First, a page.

A massive number of educated unemployed youth co-exists alongside their impoverished brothers and sisters, the '€700 generation' (£650), the average monthly salaries earned by graduates in Greece.
But it is not just young people but 40 and 50 year olds who have to scrape a living on these poverty wages.
Greece's recent history has been explosive, of course with the memory of the civil war of the 1940s and its aftermath - including the military junta from 1967 to 1973 - still lodged in popular consciousness, including the new generation in revolt.
Similarly sharp social confrontations are inevitable on the basis of the further inexorable decline of Greece.
The same prospects loom for other countries of southern Europe, Spain, Portugal and Italy.
Britain's recent history has been different to these countries, of course. But the cushion that acted to ward off the most severe consequences of past capitalist crises has been jettisoned or has declined.
Britain is no longer shielded by a mighty empire, which acted as a source of raw materials and a market for its manufactured goods.
Manufacturing industry itself, under pressure in world markets from more efficient competitors - the US, Germany and, latterly, China - was further weakened by the conscious policy of Thatcher and her acolytes of benign acquiescence to its decline and the promise that the City of London and service industries would take up the slack.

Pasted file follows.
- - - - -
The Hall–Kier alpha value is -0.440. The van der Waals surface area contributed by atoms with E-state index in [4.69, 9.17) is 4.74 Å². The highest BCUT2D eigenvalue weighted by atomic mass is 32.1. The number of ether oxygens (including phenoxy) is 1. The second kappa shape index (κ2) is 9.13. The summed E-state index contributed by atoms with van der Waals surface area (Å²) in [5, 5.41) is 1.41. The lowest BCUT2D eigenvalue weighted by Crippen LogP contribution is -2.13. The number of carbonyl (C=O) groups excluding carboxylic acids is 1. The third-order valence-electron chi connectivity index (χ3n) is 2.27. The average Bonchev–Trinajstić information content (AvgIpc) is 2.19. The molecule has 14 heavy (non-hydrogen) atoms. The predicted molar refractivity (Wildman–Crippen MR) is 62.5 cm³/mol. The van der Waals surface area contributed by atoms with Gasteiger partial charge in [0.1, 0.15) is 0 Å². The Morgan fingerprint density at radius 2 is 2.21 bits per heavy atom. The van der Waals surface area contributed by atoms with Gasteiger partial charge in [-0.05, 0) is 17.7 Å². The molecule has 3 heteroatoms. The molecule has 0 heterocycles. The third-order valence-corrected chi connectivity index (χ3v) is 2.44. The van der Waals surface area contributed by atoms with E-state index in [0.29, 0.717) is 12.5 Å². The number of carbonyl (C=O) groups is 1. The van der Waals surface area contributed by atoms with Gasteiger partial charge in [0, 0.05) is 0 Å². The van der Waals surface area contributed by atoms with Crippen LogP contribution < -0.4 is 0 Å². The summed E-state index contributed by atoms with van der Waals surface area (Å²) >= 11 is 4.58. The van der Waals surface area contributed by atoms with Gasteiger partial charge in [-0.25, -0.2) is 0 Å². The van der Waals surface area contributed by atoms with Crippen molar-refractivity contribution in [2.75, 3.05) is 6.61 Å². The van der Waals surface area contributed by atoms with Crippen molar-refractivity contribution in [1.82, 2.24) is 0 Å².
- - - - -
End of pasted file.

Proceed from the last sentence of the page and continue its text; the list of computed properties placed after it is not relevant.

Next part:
Even the former Tory prime minister Harold Macmillan compared this to fallen rich grandees "taking in other people's washing".
He also pointed out that this was the road to ruin for British capitalism. This was all to no avail as, on the back of deregulation in the 1980s, the 'City of London', financialisation and service industries were the new 'winners' on the road to prosperity for the British people.
That promise is turning into ashes. One consequence of the banking collapse is that London alone could shed 370,000 jobs - one in 12 of the labour force - as a very minimum by 2010.
North Sea oil, which was the cushion that allowed Thatcher to screen her government from the effects of mass unemployment - by pushing the unemployed onto the benefits register - is in irreversible decline.
There will be a probable 40% drop in government income from this sector in 2009-10, following an upwards blip in 2008-9 due to high oil prices.
Commercial property is plunging in value and will take a peak to trough fall of at least 50%, outstripping the recessions of the 1970s and early 1990s.
Up to now, job losses in the service sector are still relatively small but with the looming collapse in volumes, values and profitability in the next quarter, there will be significant redundancies in all sectors.
The only growth sector in the fourth quarter of 2008 was agriculture, accounting for only 1% of GDP! Professionals - hitherto included amongst the middle class - will feel the chill economic winds to an extent not experienced in previous post-1945 downturns.